Once the river pirates were defeated and other opposition groups such as the Hoa Hao and the Cao Dai neutralised with CIA bribes, Diem and Lansdale began making a “free” Vietnam. By 23 October 1955, Diem was claiming his electoral victory. Three days later he announced the creation of the Republic of Vietnam, better known as South Vietnam. He cancelled the elections intended to unify northern and southern Vietnam — elections that President Eisenhower and everyone else knew would have been won by Ho Chi Minh — and began building the autocratic police state that survived for twenty years, before collapsing into the dust of the last helicopter lifting off from the US Embassy.
Lansdale was a former advertising man. He had worked on the Levi Strauss account when it started selling blue jeans nationally. He knew how to sell blue jeans. He knew how to sell a war. Anyone knowledgeable about the history of Vietnam and its prolonged struggle against French colonialism could see what was happening. “The problem was trying to cover something every day as news when in fact the real key was that it was all derivative of the French Indo-China war, which is history,” said former New York Times reporter David Halberstam. “So you really should have had a third paragraph in each story which should have said, ‘All of this is shit and none of this means anything because we are in the same footsteps as the French and we are prisoners of their experience.’”
Even the language of the Second Indochina War was borrowed from the French, who spoke of “light at the end of the tunnel” and the jaunissement (yellowing) of their army, which the US later called Vietnamisation. France dropped gelatinised petroleum, napalm, on Vietnam in la sale guerre, the “dirty war”, which the US made even dirtier with Agent Orange and other chemical weapons.
If these facts were known to government officials and journalists, they were known to everyone after Daniel Ellsberg released the Pentagon Papers in 1971. Forty volumes of top secret documents exposed the lies of every US administration from Truman and Eisenhower on to Kennedy and Johnson. The Pentagon Papers describe how the American public was deceived into supporting France’s effort to recolonise Vietnam. They recount Lansdale’s covert operations and US culpability for scuttling the elections meant to reunify Vietnam. They describe a war for independence that the US never stood a chance of winning, even with half a million troops on the ground. The enterprise was actually directed at containing China and playing a global game of chicken against Russia. “We must note that South Vietnam (unlike any of the other countries in Southeast Asia) was essentially the creation of the United States”, wrote Leslie Gelb, who directed the project, in his Pentagon Papers summary. “Vietnam was a piece on a chessboard, not a country,” Gelb tells Burns and Novick.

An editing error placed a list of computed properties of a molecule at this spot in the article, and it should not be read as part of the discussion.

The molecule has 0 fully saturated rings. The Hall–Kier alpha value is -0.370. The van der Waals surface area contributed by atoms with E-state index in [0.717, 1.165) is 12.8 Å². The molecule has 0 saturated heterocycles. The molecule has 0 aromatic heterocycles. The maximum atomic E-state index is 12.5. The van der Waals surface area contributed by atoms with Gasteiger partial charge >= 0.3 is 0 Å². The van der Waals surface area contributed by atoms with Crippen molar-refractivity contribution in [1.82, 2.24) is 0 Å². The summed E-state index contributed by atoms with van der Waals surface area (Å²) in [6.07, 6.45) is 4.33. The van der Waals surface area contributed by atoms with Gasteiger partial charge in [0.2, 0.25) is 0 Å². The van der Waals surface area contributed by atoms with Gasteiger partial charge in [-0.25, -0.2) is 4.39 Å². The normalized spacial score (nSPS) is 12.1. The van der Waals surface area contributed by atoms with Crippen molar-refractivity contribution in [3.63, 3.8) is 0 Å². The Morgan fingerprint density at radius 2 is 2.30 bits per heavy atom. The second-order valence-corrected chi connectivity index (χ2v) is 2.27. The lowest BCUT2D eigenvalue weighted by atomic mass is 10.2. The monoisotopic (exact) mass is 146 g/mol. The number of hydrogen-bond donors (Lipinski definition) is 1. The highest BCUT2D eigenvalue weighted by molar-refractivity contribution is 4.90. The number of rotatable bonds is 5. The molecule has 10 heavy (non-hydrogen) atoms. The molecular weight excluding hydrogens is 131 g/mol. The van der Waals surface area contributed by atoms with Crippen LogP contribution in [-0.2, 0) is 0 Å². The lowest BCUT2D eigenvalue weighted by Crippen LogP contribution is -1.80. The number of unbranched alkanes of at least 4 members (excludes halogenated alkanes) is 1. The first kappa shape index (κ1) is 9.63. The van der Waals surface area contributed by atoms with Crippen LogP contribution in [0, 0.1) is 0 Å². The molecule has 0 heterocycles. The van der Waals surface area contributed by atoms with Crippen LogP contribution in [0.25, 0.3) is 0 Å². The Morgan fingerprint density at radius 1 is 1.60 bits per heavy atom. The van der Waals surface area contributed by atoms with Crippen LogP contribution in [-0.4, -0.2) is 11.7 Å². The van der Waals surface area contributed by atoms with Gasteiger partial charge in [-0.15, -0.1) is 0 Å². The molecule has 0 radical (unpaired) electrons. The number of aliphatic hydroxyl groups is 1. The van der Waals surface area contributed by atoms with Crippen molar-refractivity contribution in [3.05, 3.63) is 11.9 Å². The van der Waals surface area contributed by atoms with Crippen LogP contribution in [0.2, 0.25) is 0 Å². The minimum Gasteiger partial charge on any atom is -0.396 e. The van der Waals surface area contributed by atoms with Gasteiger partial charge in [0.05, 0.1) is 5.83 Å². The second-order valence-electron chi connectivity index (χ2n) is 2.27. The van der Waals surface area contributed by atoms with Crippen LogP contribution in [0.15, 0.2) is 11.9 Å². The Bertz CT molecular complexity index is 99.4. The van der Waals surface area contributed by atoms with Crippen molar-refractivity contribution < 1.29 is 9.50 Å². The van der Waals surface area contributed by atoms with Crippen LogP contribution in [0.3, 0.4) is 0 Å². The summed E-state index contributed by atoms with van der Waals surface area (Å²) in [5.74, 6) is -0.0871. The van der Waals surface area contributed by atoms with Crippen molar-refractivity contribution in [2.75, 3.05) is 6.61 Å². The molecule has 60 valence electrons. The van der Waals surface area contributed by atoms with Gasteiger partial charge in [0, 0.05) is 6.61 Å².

More than eighty people were interviewed by the film-makers over the ten years they gathered material for The Vietnam War, but one glaring exception is Daniel Ellsberg. Ellsberg, a former Marine Corps platoon leader, was a gung-ho warrior when he worked for Lansdale in Vietnam from 1965 to 1967. But as the war dragged on, and Ellsberg feared that Nixon would try to end the stalemate with nuclear weapons (the French had already asked Eisenhower to drop the bomb on Vietnam), he flipped to the other side.
Ellsberg today is a fierce critic of US nuclear policy and military adventures from Vietnam to Iraq. His absence from the film, except in archival footage, confirms its conservative credentials. Funded by Bank of America, David Koch and other corporate sponsors, the documentary relies extensively on former generals, CIA agents and government officials, who are not identified by rank or title, but merely by their names and anodyne descriptions such as “adviser” or “special forces”. A partial list includes:
• Lewis Sorley, a third-generation West Point graduate who believes the US won the war in 1971 and then threw away its victory by “betraying” its allies in the south (even though they had been supplied with $6 billion of US weapons before they collapsed to the advancing North Vietnamese in 1975).
• Rufus Phillips, one of Lansdale’s “black artists” who worked for many years in psychological operations and counterinsurgency.
• Donald Gregg, organiser of the Iran-contra arms-for-hostages scandal and CIA adviser to the Phoenix program and other assassination teams.
• John Negroponte, former director of national intelligence and ambassador to international hotspots targeted for covert operations.
• Sam Wilson, the US Army general and Lansdale protégé who coined the term “counterinsurgency”.
• Stuart Herrington, a US Army counterintelligence officer known for his “extensive interrogation experience”, stretching from Vietnam to Abu Ghraib.
• Robert Rheault, who was the model for Colonel Kurtz, the renegade warrior in Apocalypse Now. Rheault was the colonel in charge of special forces in Vietnam, before he was forced to resign when he and five of his men were charged with premeditated murder and conspiracy. The Green Berets had killed one of their Vietnamese agents, suspected of being a turncoat, and dumped his body in the ocean.